JOHANNESBURG: Kenya will start switching off analogue TV signals in the middle of December 2013 while South Africa has indicated it may fail to meet the 2015 deadline for the switchover on the continent.
The International Telecommunications Union, the UN agency responsible for information and telecommunications technology, has set a June 2015 deadline for member states to switch from analogue to digital.
The timetable in South Africa is slipping however, reported Business Day
, as broadcasters argue over the technical specifications of the set-top boxes that viewers will need to use in conjunction with their analogue TV sets.
Some want an access control system included to ensure that stolen boxes cannot be used outside the country and that "grey" imports will not be able to pick up a signal. Others favour a basic box, arguing that other countries have managed the move to digital without resort to access control.
While Kenya is set to progress with the switchover, the sheer level of content that will be needed has raised questions. Legislation currently requires 40% of airtime to be devoted to local content and, rather than fill the schedules with recycled international content, the government is considering raising the level of local content to 60% in order to create more jobs in the sector.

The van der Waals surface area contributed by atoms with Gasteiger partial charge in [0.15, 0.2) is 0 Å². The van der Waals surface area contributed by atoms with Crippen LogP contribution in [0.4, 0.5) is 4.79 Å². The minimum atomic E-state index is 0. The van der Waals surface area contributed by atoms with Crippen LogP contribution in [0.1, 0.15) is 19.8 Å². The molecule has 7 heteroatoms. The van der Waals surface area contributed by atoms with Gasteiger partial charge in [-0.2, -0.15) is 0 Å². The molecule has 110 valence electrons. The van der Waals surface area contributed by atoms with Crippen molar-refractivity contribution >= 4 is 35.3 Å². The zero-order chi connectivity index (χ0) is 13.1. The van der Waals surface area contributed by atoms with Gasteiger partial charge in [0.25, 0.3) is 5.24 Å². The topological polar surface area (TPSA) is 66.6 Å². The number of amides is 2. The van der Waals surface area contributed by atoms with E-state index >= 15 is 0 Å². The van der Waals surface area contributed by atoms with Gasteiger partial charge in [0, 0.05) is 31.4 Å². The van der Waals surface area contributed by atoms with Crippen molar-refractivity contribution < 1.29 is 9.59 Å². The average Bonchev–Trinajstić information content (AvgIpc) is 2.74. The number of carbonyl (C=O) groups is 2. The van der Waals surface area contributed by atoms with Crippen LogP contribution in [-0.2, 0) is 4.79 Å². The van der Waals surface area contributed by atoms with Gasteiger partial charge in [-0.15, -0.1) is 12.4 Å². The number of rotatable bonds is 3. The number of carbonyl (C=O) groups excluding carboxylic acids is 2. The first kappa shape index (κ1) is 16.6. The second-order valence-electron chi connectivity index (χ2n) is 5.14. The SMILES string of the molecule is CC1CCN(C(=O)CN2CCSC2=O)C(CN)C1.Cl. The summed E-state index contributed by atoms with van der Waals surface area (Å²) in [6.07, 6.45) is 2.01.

This point was echoed by Richard Bell, CEO of the Wananchi Group, a major pay-TV operator. He argued that ad revenues from free-to-air broadcasters in Africa were limited so constraining their ability to generate content, but this was not the case with pay-TV operators.
"The growth of pay-TV offers a fantastic opportunity to grow local content and on the back of that, expand the entire creative arts and sports entertainment industries on the continent," he told Screen Africa
Bell expected dramatic growth in the medium term from two developments: cable TV, especially in urban areas, and IP-based streaming.
Data sourced from Business Day, Screen Africa; additional content by Warc staff